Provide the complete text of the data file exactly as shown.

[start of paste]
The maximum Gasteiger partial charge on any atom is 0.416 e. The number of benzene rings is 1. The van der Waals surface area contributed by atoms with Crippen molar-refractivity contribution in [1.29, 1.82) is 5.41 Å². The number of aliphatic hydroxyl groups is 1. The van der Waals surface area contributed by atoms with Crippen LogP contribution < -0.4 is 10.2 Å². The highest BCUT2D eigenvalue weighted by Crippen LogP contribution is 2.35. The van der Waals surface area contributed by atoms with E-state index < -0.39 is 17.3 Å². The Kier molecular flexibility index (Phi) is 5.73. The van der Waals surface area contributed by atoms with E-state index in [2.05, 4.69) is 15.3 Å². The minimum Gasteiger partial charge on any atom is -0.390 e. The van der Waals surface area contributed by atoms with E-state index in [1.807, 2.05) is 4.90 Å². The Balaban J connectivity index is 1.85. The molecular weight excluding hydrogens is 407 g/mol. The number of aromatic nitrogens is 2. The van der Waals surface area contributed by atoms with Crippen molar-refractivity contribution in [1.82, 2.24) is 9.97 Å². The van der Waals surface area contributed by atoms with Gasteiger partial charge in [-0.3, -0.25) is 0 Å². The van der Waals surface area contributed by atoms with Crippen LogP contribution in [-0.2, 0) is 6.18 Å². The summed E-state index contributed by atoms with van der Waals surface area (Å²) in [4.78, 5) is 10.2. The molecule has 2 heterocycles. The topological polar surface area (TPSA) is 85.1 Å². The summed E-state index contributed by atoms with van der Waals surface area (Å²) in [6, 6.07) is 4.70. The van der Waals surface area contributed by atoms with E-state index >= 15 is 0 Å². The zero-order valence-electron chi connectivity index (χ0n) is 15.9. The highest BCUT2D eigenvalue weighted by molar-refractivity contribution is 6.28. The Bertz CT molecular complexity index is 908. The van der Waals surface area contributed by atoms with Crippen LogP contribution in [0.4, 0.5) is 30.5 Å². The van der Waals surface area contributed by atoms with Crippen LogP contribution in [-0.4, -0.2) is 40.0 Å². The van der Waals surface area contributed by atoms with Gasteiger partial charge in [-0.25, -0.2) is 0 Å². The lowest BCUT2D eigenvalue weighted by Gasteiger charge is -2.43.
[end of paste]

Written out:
The maximum Gasteiger partial charge on any atom is 0.416 e. The number of benzene rings is 1. The van der Waals surface area contributed by atoms with Crippen molar-refractivity contribution in [1.29, 1.82) is 5.41 Å². The number of aliphatic hydroxyl groups is 1. The van der Waals surface area contributed by atoms with Crippen LogP contribution < -0.4 is 10.2 Å². The highest BCUT2D eigenvalue weighted by Crippen LogP contribution is 2.35. The van der Waals surface area contributed by atoms with E-state index < -0.39 is 17.3 Å². The Kier molecular flexibility index (Phi) is 5.73. The van der Waals surface area contributed by atoms with E-state index in [2.05, 4.69) is 15.3 Å². The minimum Gasteiger partial charge on any atom is -0.390 e. The van der Waals surface area contributed by atoms with E-state index in [1.807, 2.05) is 4.90 Å². The Balaban J connectivity index is 1.85. The molecular weight excluding hydrogens is 407 g/mol. The number of aromatic nitrogens is 2. The van der Waals surface area contributed by atoms with Crippen molar-refractivity contribution in [1.82, 2.24) is 9.97 Å². The van der Waals surface area contributed by atoms with Gasteiger partial charge in [-0.3, -0.25) is 0 Å². The van der Waals surface area contributed by atoms with Crippen LogP contribution in [-0.2, 0) is 6.18 Å². The summed E-state index contributed by atoms with van der Waals surface area (Å²) in [4.78, 5) is 10.2. The molecule has 2 heterocycles. The topological polar surface area (TPSA) is 85.1 Å². The summed E-state index contributed by atoms with van der Waals surface area (Å²) in [6, 6.07) is 4.70. The van der Waals surface area contributed by atoms with E-state index >= 15 is 0 Å². The zero-order valence-electron chi connectivity index (χ0n) is 15.9. The highest BCUT2D eigenvalue weighted by molar-refractivity contribution is 6.28. The Bertz CT molecular complexity index is 908. The van der Waals surface area contributed by atoms with Crippen LogP contribution in [0.4, 0.5) is 30.5 Å². The van der Waals surface area contributed by atoms with Crippen LogP contribution in [-0.4, -0.2) is 40.0 Å². The van der Waals surface area contributed by atoms with Gasteiger partial charge in [-0.25, -0.2) is 0 Å². The lowest BCUT2D eigenvalue weighted by Gasteiger charge is -2.43.